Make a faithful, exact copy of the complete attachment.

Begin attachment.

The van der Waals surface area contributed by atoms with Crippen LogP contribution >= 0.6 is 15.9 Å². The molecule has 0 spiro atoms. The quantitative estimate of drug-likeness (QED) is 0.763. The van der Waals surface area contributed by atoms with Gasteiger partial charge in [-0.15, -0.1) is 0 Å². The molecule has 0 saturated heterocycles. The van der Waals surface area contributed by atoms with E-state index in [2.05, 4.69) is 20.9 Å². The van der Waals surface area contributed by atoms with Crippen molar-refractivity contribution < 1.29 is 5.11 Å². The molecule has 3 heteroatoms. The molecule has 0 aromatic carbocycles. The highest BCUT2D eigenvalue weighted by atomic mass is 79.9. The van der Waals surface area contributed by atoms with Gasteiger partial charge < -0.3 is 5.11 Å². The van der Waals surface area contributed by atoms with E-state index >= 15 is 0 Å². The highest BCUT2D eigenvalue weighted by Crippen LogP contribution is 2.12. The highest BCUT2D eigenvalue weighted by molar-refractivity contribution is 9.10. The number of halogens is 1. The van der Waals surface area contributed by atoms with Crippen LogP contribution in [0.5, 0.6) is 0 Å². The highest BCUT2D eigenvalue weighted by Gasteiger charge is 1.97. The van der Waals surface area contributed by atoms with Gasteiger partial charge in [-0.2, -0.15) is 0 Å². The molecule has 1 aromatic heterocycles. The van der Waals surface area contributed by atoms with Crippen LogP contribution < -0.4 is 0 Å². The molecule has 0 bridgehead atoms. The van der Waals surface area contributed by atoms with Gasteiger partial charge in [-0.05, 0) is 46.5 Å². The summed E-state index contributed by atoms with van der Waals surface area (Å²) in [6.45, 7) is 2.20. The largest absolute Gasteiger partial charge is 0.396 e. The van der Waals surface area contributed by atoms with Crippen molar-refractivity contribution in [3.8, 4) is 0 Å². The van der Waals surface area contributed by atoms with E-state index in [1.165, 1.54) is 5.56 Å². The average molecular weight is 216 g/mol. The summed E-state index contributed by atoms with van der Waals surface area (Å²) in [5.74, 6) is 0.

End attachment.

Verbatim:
The van der Waals surface area contributed by atoms with Crippen LogP contribution >= 0.6 is 15.9 Å². The molecule has 0 spiro atoms. The quantitative estimate of drug-likeness (QED) is 0.763. The van der Waals surface area contributed by atoms with Gasteiger partial charge in [-0.15, -0.1) is 0 Å². The molecule has 0 saturated heterocycles. The van der Waals surface area contributed by atoms with E-state index in [2.05, 4.69) is 20.9 Å². The van der Waals surface area contributed by atoms with Crippen molar-refractivity contribution < 1.29 is 5.11 Å². The molecule has 3 heteroatoms. The molecule has 0 aromatic carbocycles. The highest BCUT2D eigenvalue weighted by atomic mass is 79.9. The van der Waals surface area contributed by atoms with Gasteiger partial charge < -0.3 is 5.11 Å². The van der Waals surface area contributed by atoms with E-state index >= 15 is 0 Å². The highest BCUT2D eigenvalue weighted by Crippen LogP contribution is 2.12. The highest BCUT2D eigenvalue weighted by molar-refractivity contribution is 9.10. The number of halogens is 1. The van der Waals surface area contributed by atoms with Crippen LogP contribution in [0.5, 0.6) is 0 Å². The highest BCUT2D eigenvalue weighted by Gasteiger charge is 1.97. The van der Waals surface area contributed by atoms with Gasteiger partial charge in [-0.2, -0.15) is 0 Å². The molecule has 1 aromatic heterocycles. The van der Waals surface area contributed by atoms with Crippen LogP contribution < -0.4 is 0 Å². The molecule has 0 bridgehead atoms. The van der Waals surface area contributed by atoms with Gasteiger partial charge in [-0.05, 0) is 46.5 Å². The summed E-state index contributed by atoms with van der Waals surface area (Å²) in [6.45, 7) is 2.20. The largest absolute Gasteiger partial charge is 0.396 e. The van der Waals surface area contributed by atoms with Crippen molar-refractivity contribution in [3.8, 4) is 0 Å². The van der Waals surface area contributed by atoms with E-state index in [1.165, 1.54) is 5.56 Å². The average molecular weight is 216 g/mol. The summed E-state index contributed by atoms with van der Waals surface area (Å²) in [5.74, 6) is 0.